Mr. Weaver received a Bachelor of Science degree in mechanical engineering from the University of California, Berkeley, in 1981 and a Master of Science degree in mechanical engineering from the Massachusetts Institute of Technology in 1985. He holds California Professional Mechanical Engineer's License No. M23320.
EF&EE’s initial focus was on consulting regarding the measurement and control of air pollutant emissions from motor vehicles and other mobile sources. This included extensive work for the World Bank, UNDP, U.S. AID and other agencies, advising on emission-control strategies and air-quality programs in Mexico, Thailand, Egypt, and other developing countries. In the course of this work, EF&EE's staff literally “wrote the book” on strategies for controlling motor vehicle emissions in developing countries.
Our consulting work inside the United States focused on diesel emission-control technology and policies, and on alternative fuels. EF&EE carried out numerous studies of emission-control technologies and costs in support of various EPA rulemakings. A major study for the California Air Resources Board assessed the feasibility of emission control for locomotives, and proposed an innovative “bubble” approach to limiting railway emissions.
In work for the Gas Research Institute and Natural Gas Vehicle Coalition, EF&EE staff helped map R&D programs leading to today's successful heavy-duty natural-gas engines and provided technical support for the development of appropriate emission standards and test procedures. The staff played an active role in the development of NGV codes and standards, both in the United States and internationally, and has advised on the feasibility, design, and implementation of NGV programs around the world. LPG, ethanol, and diesel emulsion fuels have been other areas of significant involvement.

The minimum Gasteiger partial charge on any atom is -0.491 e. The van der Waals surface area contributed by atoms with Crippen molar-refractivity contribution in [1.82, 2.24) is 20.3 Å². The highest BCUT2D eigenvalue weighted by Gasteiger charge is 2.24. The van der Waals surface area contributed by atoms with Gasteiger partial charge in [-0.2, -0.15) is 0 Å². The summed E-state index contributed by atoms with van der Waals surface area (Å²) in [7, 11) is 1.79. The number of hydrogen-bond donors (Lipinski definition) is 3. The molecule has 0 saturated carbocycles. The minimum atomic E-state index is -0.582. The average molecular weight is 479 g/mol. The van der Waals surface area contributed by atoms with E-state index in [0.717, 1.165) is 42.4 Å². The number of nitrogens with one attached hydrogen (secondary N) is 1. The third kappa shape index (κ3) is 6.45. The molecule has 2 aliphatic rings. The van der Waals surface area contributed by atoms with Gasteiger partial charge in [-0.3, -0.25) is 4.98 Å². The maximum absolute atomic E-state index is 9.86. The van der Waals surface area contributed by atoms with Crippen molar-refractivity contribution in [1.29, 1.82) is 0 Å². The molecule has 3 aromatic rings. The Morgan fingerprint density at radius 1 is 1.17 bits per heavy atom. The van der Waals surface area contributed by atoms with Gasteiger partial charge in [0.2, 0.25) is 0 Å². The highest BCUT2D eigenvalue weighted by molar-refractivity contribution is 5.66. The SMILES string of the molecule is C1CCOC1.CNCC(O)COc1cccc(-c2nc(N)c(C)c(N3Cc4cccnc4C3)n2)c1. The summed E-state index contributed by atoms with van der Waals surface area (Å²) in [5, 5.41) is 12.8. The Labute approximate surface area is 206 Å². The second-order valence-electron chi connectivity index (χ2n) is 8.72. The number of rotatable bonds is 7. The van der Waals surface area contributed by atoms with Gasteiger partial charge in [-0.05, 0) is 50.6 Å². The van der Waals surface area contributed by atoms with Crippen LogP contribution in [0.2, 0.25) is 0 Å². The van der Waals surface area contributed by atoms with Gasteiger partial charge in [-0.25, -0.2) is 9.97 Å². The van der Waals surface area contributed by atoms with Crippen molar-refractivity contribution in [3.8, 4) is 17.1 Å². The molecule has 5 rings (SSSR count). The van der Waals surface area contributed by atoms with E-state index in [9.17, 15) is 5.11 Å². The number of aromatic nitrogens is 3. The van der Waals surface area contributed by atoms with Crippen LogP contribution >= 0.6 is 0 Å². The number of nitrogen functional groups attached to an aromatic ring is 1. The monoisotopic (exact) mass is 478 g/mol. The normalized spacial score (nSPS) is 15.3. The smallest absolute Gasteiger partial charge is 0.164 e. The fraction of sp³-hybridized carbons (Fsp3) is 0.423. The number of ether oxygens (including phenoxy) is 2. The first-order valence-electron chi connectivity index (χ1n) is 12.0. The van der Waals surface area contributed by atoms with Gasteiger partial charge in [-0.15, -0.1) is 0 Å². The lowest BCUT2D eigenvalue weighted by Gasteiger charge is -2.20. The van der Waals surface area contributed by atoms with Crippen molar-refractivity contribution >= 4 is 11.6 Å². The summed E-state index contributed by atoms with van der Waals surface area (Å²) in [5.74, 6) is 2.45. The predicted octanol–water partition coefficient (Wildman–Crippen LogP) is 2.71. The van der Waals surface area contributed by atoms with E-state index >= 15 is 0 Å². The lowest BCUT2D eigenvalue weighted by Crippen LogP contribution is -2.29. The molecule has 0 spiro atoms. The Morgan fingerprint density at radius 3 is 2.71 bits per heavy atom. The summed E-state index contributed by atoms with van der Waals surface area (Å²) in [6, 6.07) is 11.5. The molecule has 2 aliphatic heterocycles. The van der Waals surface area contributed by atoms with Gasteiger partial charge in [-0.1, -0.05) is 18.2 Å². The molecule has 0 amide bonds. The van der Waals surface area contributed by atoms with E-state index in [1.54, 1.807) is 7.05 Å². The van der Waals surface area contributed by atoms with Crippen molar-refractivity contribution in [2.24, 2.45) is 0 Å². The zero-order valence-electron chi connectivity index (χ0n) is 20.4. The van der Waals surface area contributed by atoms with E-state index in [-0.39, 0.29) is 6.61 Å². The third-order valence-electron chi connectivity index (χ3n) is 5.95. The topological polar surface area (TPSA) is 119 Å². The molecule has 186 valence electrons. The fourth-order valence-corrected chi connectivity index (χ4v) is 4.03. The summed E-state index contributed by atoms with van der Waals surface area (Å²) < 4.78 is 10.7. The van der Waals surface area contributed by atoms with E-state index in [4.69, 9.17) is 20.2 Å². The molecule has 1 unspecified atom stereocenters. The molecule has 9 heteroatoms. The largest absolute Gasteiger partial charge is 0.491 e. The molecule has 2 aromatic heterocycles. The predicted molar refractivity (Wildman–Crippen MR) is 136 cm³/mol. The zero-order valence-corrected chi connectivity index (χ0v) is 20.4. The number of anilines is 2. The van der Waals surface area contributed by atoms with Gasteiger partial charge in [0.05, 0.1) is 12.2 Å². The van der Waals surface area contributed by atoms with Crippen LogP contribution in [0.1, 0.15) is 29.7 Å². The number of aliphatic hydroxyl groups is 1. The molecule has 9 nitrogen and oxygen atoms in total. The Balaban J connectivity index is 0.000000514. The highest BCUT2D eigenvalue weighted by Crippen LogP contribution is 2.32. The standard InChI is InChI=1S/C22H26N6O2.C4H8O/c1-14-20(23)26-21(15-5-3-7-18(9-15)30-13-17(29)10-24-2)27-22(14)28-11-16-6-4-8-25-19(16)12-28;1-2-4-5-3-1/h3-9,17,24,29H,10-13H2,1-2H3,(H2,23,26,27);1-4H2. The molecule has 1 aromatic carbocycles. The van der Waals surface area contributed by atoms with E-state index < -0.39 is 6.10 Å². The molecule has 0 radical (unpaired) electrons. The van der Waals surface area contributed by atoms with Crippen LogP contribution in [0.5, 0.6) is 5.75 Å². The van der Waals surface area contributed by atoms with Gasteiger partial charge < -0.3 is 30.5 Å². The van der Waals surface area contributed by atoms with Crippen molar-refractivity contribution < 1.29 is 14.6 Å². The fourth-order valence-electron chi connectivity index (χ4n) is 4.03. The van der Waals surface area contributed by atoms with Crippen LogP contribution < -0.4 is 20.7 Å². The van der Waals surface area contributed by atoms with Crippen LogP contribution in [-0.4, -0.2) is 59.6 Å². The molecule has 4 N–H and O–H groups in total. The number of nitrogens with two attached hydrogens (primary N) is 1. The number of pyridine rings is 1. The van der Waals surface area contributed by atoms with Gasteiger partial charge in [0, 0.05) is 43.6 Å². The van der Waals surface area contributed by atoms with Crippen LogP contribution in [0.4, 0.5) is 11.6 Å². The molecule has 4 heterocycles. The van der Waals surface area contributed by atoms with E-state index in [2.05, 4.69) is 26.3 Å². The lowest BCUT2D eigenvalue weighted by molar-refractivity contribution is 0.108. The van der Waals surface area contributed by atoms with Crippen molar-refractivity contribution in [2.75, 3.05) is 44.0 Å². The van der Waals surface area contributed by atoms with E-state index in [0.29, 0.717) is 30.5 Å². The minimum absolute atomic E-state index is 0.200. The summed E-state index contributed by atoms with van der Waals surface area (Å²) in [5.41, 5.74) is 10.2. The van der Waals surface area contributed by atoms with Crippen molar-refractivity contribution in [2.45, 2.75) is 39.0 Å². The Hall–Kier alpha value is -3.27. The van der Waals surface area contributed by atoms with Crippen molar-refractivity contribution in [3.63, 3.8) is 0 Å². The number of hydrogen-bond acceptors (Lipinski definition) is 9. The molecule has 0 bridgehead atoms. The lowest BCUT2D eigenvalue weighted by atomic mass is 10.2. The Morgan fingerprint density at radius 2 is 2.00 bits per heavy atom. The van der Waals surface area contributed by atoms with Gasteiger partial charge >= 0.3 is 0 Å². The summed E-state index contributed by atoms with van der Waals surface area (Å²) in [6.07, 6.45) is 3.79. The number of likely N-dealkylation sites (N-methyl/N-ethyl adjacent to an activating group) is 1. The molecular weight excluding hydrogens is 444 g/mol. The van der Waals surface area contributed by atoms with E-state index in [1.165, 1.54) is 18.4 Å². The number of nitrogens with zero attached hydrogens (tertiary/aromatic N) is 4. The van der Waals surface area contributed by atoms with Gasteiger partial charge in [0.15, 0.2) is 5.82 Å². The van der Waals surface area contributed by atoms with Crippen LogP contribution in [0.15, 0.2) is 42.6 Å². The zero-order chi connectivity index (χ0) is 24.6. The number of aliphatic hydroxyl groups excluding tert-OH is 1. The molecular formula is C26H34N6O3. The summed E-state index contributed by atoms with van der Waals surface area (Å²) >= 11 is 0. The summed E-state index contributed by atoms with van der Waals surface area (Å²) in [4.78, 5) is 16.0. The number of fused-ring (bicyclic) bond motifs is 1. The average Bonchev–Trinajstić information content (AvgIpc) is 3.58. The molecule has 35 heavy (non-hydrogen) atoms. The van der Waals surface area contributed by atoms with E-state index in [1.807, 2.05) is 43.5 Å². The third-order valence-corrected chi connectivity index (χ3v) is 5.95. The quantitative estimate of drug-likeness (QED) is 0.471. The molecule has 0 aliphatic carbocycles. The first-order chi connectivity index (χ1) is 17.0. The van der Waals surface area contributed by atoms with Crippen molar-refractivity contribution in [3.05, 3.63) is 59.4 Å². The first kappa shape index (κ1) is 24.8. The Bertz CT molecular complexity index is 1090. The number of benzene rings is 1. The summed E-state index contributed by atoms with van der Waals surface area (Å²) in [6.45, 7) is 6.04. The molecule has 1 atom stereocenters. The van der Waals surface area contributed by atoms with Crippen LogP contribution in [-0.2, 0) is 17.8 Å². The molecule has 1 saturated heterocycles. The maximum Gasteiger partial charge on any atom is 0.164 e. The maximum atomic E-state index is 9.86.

EF&EE's research and development of on-board emission measurement systems began in 1994 and led to commercial sales of RAVEM™ systems beginning in 2003. We have also performed on-board and on-site emission measurements as a service since 2000. This has included programs to develop emission factors and/or evaluate emission-control technologies on ferryboats, diesel and gas-turbine locomotives, tractor-trailers, school buses, natural gas and diesel garbage trucks, diesel and gasoline hybrid vehicles, cranes, earthmoving machinery, and ships.
Studies of selective catalytic reduction systems for the EPA and the American Petroleum Institute led EF&EE to become involved in the commercialization of SCR retrofit technology beginning in 2003. Sales of our Compact SCR™ systems for marine vessels began in 2007. Today, 11 Compact SCR™ systems are operating on diesel ferryboats in California. A Compact SCR™ demonstration project on a passenger locomotive was recently completed.
EF&EE supplied its first Compact SCR™ system for a biogas engine in 2009. It was installed on a Guascor SFGLD 560 at Fiscalini Farms in Modesto—the first lean-burn biogas engine to meet California's “best available control technology” standard of 0.15 g/BHP-hr. The system is still in compliance after more than 24,000 operating hours on the original catalyst. Since, 5 more gaseous-fueled engines have been permitted with Compact SCR™ systems. Several more are in the construction process. The system has also been demonstrated on engines using propane and syngas from biomass gasification.